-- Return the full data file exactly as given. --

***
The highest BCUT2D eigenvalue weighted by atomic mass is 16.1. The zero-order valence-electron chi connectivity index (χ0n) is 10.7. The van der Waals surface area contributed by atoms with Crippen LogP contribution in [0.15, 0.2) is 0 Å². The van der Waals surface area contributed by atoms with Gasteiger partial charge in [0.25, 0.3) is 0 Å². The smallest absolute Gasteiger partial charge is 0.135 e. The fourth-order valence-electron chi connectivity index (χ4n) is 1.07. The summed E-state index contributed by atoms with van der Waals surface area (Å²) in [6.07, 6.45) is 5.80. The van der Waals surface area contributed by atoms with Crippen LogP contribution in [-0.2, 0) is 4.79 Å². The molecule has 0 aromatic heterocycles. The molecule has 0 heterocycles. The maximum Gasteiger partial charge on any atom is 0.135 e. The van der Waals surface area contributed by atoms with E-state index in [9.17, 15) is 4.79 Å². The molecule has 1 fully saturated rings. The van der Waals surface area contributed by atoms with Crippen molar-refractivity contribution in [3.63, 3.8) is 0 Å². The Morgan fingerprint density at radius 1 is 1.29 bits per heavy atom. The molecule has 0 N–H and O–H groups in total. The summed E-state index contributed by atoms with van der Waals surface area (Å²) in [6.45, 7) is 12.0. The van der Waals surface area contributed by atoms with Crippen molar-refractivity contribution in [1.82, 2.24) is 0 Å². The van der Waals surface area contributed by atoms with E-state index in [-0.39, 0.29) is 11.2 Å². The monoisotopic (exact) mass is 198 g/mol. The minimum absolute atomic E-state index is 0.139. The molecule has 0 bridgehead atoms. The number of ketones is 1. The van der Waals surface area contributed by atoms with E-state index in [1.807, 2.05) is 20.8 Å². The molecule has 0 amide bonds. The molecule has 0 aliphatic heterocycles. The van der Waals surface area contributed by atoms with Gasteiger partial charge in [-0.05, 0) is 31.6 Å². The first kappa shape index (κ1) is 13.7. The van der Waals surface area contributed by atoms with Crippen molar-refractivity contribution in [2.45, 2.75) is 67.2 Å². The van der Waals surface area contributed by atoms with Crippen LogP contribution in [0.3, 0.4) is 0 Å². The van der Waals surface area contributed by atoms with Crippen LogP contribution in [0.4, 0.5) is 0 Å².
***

The highest BCUT2D eigenvalue weighted by atomic mass is 16.1. The zero-order valence-electron chi connectivity index (χ0n) is 10.7. The van der Waals surface area contributed by atoms with Crippen LogP contribution in [0.15, 0.2) is 0 Å². The van der Waals surface area contributed by atoms with Gasteiger partial charge in [0.25, 0.3) is 0 Å². The smallest absolute Gasteiger partial charge is 0.135 e. The fourth-order valence-electron chi connectivity index (χ4n) is 1.07. The summed E-state index contributed by atoms with van der Waals surface area (Å²) in [6.07, 6.45) is 5.80. The van der Waals surface area contributed by atoms with Crippen LogP contribution in [-0.2, 0) is 4.79 Å². The molecule has 0 aromatic heterocycles. The molecule has 0 heterocycles. The maximum Gasteiger partial charge on any atom is 0.135 e. The van der Waals surface area contributed by atoms with E-state index in [9.17, 15) is 4.79 Å². The molecule has 1 fully saturated rings. The van der Waals surface area contributed by atoms with Crippen molar-refractivity contribution in [3.63, 3.8) is 0 Å². The Morgan fingerprint density at radius 1 is 1.29 bits per heavy atom. The molecule has 0 N–H and O–H groups in total. The summed E-state index contributed by atoms with van der Waals surface area (Å²) in [6.45, 7) is 12.0. The van der Waals surface area contributed by atoms with Crippen molar-refractivity contribution in [1.82, 2.24) is 0 Å². The van der Waals surface area contributed by atoms with E-state index in [-0.39, 0.29) is 11.2 Å². The monoisotopic (exact) mass is 198 g/mol. The minimum absolute atomic E-state index is 0.139. The molecule has 0 bridgehead atoms. The number of ketones is 1. The van der Waals surface area contributed by atoms with E-state index in [1.807, 2.05) is 20.8 Å². The molecule has 0 amide bonds. The molecule has 0 aliphatic heterocycles. The van der Waals surface area contributed by atoms with Gasteiger partial charge in [-0.05, 0) is 31.6 Å². The first kappa shape index (κ1) is 13.7. The van der Waals surface area contributed by atoms with Crippen molar-refractivity contribution in [2.45, 2.75) is 67.2 Å². The van der Waals surface area contributed by atoms with Crippen LogP contribution in [0.3, 0.4) is 0 Å². The van der Waals surface area contributed by atoms with Crippen LogP contribution in [0.4, 0.5) is 0 Å².